The Use of Unmanned Aerial Vehicles: A Comparison of Turkey and Croatia

The Use of Unmanned Aerial Vehicles: A Comparison of Turkey and Croatia

Aleksandar Erceg (J. J. Strossmayer University of Osijek, Croatia) and Zafer Kilic (Istanbul Arel University, Turkey)
DOI: 10.4018/978-1-5225-7900-7.ch003
OnDemand PDF Download:
No Current Special Offers


Unmanned aerial vehicles (UAVs) are present in our lives, and although they are mostly connected to military purposes, they are becoming more present in the commercial and civilian sector. Possible applications of UAVs in the commercial and civilian sector will open new possibilities for further research and development of UAVs. This movement can bring new investment and new jobs, but at the same time, it will influence the way some activities are being done now. The use of UAVs brings savings in the production cycles and improve current operations in various industrial sectors. The chapter gives a definition and explains different types and potential applications of unmanned aerial vehicles in the word as well as the potential economic impact of their development and use. In the second part, the chapter analyzes the application of drones in Turkey and Croatia. Although different in terms of their size and the number of inhabitants, both countries are at the same level in relation to UAV application. Applications in both countries are compared, and after that, a conclusion is drawn.
Chapter Preview


Stipanović et al. (2004) defined an unmanned aerial vehicle (UAV) as a powered, aerial vehicle that does not carry a human operator, uses aerodynamic forces to provide vehicle lift, can fly autonomously or be piloted remotely, can be expendable or recoverable, and can carry a lethal or non-lethal payload. In the last decades, special attention has been paid to UAVs due to the advantages of not placing human life at risk and the absence of a pilot that enables longer endurance, and consequently weight savings and costs. Unmanned aerial vehicles are referred to in many ways, from remotely piloted systems (RPAS) or aircrafts (RPA), unmanned aircraft systems (UAS), to pilotless aircraft (Erceg, Činčurak Erceg and Vasilj, 2017). UAVs are most often referred to as drones, which are defined as a flying robot or aircraft that does not carry human. These aircrafts can be controlled by humans or software by communicating onboard GPS (Eisenbeiss, 2005, Estampe, 2015). In recent years, UAVs have been most frequently associated with the military; however, drones are now also used in a wide range of civilian roles ranging from search and rescue, surveillance, traffic monitoring, weather monitoring and firefighting to personal drones and business drone-based photography, as well as videography, agriculture and even delivery services. Today, there are many more drones than ever before. Throughout the world, many competitions are held, and research and development activities are encouraged to be maintained to further develop the UAV technology (Koeniger et al., 2005). Based on current R&D activities, Gonzales-Aguilera and Rodriguez-Gonzalves (2017, p. 1) see the main advances of drones in: (1) the emergence of new sensors that allow the improvement of the geometric and radiometric resolution, as well as the spectral range; (2) the evolution of new platforms that improve robustness and increase autonomy; (3) the development of software, from the navigation and communication with the platform to the processing and analysis of the images captured; and (4) new applications in emerging sectors: logistics, disaster assistance, security and surveillance, health and marine science.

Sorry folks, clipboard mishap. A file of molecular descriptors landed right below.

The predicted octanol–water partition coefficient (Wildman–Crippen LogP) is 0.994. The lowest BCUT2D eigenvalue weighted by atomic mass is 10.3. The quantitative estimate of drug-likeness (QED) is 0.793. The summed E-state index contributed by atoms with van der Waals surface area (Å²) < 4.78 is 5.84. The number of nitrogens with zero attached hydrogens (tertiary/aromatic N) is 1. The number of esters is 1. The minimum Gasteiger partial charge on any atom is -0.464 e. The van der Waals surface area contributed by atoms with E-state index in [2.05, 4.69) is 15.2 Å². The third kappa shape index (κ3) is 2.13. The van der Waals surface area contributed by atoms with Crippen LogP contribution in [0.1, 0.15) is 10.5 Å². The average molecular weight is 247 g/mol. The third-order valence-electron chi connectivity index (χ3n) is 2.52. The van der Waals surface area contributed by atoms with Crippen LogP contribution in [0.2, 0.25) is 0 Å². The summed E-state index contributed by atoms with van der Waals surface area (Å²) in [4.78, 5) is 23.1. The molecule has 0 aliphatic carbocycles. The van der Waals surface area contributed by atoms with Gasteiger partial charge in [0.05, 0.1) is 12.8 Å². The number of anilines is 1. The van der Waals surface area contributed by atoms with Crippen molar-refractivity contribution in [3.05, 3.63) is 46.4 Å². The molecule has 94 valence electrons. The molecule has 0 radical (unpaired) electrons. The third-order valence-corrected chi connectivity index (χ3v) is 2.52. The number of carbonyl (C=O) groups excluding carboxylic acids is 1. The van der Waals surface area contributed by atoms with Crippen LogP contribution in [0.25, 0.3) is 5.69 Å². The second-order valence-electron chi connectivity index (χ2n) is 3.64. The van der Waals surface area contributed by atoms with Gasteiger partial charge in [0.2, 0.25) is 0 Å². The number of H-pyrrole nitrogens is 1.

There are many reasons why drones are increasingly being used, mainly due to an increase in efficient technology and reductions in costs of their production. Finnegan (2015) predicts that the production of drones within the next ten years will reach 14 billion USD per year.

Key Terms in this Chapter

Automation: Creation of technology and its application in order to control and monitor the production and delivery of various goods and services.

Last Mile Delivery: Movement of goods from a transportation hub to the final delivery destination. The final delivery destination is typically a personal residence. The focus of last mile logistics is to deliver items to the end user as fast as possible.

Legal Framework: Comprise a set of documents that include the constitution, legislation, regulations, and contracts.

Logistics: Planning, execution, and control of the procurement, movement, and stationing of personnel, material, and other resources to achieve the objectives of a campaign, plan, project, or strategy.

Unmanned Aerial Vehicles: An unmanned aerial vehicle is a type of aircraft that operates without a human pilot onboard. Recent technologies have allowed for the development of many kinds of advanced unmanned aerial vehicles used for various purposes.

Complete Chapter List

Search this Book: